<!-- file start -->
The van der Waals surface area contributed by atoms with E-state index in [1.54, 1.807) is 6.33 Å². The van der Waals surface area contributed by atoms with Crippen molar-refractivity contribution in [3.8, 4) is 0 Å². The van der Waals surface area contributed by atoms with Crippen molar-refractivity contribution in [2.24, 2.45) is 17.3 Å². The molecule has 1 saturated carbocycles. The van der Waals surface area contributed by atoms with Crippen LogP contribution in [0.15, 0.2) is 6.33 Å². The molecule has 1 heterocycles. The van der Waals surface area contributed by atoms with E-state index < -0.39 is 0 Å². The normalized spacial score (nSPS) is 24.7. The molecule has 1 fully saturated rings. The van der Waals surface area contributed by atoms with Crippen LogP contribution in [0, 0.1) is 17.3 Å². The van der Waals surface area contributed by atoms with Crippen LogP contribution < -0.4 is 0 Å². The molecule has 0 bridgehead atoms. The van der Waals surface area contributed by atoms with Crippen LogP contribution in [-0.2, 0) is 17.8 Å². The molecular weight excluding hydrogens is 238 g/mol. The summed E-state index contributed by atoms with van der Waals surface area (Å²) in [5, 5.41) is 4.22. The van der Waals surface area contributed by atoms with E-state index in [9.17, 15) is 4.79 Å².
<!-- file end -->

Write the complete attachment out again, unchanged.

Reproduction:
The van der Waals surface area contributed by atoms with E-state index in [1.54, 1.807) is 6.33 Å². The van der Waals surface area contributed by atoms with Crippen molar-refractivity contribution in [3.8, 4) is 0 Å². The van der Waals surface area contributed by atoms with Crippen molar-refractivity contribution in [2.24, 2.45) is 17.3 Å². The molecule has 1 saturated carbocycles. The van der Waals surface area contributed by atoms with Crippen LogP contribution in [0.15, 0.2) is 6.33 Å². The molecule has 1 heterocycles. The van der Waals surface area contributed by atoms with E-state index < -0.39 is 0 Å². The normalized spacial score (nSPS) is 24.7. The molecule has 1 fully saturated rings. The van der Waals surface area contributed by atoms with Crippen LogP contribution in [0, 0.1) is 17.3 Å². The van der Waals surface area contributed by atoms with Crippen LogP contribution < -0.4 is 0 Å². The molecule has 0 bridgehead atoms. The van der Waals surface area contributed by atoms with Crippen LogP contribution in [-0.2, 0) is 17.8 Å². The molecular weight excluding hydrogens is 238 g/mol. The summed E-state index contributed by atoms with van der Waals surface area (Å²) in [5, 5.41) is 4.22. The van der Waals surface area contributed by atoms with E-state index in [9.17, 15) is 4.79 Å².